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Unions

November 5, 2013
Times Leader

Dear Editor,

In most mainstream media outlets, newspapers or otherwise, writers will almost always use one of two terms when speaking about the leadership of labor unions: "labor boss" or "union boss." It is so common that the writers don't seem to understand that the very term is problematic. Regardless of the writers intention, use of these terms bring one thing to mind- that the union is run by the dictatorship of one individual over the entire organization.

You must understand how a union works, to see why these terms are biased and unhelpful. Unions are built from the ground up. At the base there's a "local union" that individual workers join. The local is responsible for issues that affect workers in a specific workplace, industry or geographical location. Local unions' leaders are elected by the members of the local.

Above the local union is usually a regional or district body that represents a certain area or state. It may be a body that joins together several local unions in the same geographic area, negotiates contracts and provides representational assistance to members, or it may help mainly to coordinate certain common interests, such as legislative or electoral activity. The leaders of the district or region are elected by the members of several local unions which are in the district or region.

There is also a national or international union, which is composed of the local unions. The national or international holds a convention normally every three or four years where the leadership is chosen and major decisions are made. The convention is made up of delegates chosen by and from the local unions based on their membership. The larger the local membership, the greater number of delegates a local union will hold at the convention.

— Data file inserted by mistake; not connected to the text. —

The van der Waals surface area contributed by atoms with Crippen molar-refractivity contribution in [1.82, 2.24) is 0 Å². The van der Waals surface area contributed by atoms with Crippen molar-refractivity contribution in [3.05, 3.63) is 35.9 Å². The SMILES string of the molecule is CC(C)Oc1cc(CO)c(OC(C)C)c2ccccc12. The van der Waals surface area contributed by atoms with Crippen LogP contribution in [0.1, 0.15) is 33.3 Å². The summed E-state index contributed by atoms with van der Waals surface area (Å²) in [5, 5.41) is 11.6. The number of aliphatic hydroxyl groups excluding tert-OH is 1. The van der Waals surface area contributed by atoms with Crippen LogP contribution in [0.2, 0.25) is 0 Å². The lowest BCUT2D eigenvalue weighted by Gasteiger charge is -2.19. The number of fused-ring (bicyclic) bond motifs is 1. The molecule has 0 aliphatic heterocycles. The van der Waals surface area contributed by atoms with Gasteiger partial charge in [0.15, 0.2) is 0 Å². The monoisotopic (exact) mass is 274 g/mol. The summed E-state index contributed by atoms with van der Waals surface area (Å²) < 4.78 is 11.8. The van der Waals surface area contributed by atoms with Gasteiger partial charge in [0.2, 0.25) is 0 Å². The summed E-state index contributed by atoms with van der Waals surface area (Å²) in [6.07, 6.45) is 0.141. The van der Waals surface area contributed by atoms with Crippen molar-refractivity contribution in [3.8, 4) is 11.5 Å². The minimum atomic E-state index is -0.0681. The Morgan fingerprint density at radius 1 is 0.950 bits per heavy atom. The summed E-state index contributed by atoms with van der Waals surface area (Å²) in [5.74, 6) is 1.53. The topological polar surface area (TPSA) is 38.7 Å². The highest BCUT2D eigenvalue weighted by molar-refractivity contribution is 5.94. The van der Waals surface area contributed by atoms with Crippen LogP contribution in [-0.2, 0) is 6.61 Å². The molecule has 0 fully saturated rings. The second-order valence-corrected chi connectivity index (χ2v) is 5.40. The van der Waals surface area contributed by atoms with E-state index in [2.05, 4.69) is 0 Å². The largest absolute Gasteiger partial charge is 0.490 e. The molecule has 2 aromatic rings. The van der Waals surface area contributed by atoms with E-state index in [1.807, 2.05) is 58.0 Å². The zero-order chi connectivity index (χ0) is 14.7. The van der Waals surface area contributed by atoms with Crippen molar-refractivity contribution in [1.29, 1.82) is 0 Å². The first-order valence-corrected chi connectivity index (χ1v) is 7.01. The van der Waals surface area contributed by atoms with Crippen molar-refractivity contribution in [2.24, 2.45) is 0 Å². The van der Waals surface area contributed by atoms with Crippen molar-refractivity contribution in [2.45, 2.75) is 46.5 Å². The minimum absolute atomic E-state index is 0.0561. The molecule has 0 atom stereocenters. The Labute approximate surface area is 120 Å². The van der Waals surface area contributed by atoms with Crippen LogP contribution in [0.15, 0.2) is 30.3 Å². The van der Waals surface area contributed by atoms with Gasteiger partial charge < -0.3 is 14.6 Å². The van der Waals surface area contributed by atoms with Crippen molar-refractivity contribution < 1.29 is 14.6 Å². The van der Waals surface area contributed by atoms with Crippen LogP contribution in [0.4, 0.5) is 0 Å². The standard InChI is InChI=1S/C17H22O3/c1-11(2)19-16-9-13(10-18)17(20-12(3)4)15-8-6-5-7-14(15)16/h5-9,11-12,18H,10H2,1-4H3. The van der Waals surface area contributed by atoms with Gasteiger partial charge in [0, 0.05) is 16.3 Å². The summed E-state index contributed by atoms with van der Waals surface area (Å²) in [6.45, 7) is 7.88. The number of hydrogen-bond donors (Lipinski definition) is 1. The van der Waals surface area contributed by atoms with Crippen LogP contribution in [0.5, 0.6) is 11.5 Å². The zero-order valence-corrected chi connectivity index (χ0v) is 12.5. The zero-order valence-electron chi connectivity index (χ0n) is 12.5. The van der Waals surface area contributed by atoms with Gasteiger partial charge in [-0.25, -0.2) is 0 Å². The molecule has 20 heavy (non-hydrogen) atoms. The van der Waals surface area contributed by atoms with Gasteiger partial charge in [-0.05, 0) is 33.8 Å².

The leadership of a union on all levels is chosen through an election by individual members. What is important to understand is that as opposed to a corporation, union leadership is elected and there is membership engagement in the process. For this reason the term union or labor "boss" is not useful and is, in effect defamatory, it disregards the basic fact that there's an electoral process within unions.

Sections of the mainstream media, along with right-wing opponents of unions have used these terms to paint all union leaders as "labor bosses". Ironically, one rarely hears employers described in the media as "corporate bosses" or other such terms, they are normally referred to as "chief executive officer"," president" or "chairman of the board of directors", despite the fact that corporations do not even put up the pretense of being a democratic organization.

The term "union or labor boss" is a way of dismissively describing union workers as insignificant. It also seeks to portray union leaders as dictators. The goal is to make people believe that unions are a mindless organization, except for a manipulative leader directing a faceless mass of people.

The next time you hear these terms referring to democratically elected union leaders, remember union leaders are elected by the members and that unions are a democratic organization whose policies and goals are voted on by the members. UNIONS ARE AN ORGANIZATION OF WORKERS, NOT A DICTATORSHIP RUN BY "UNION BOSSES".

Sincerely, Ben Lofton

Bellaire,

 
 

 

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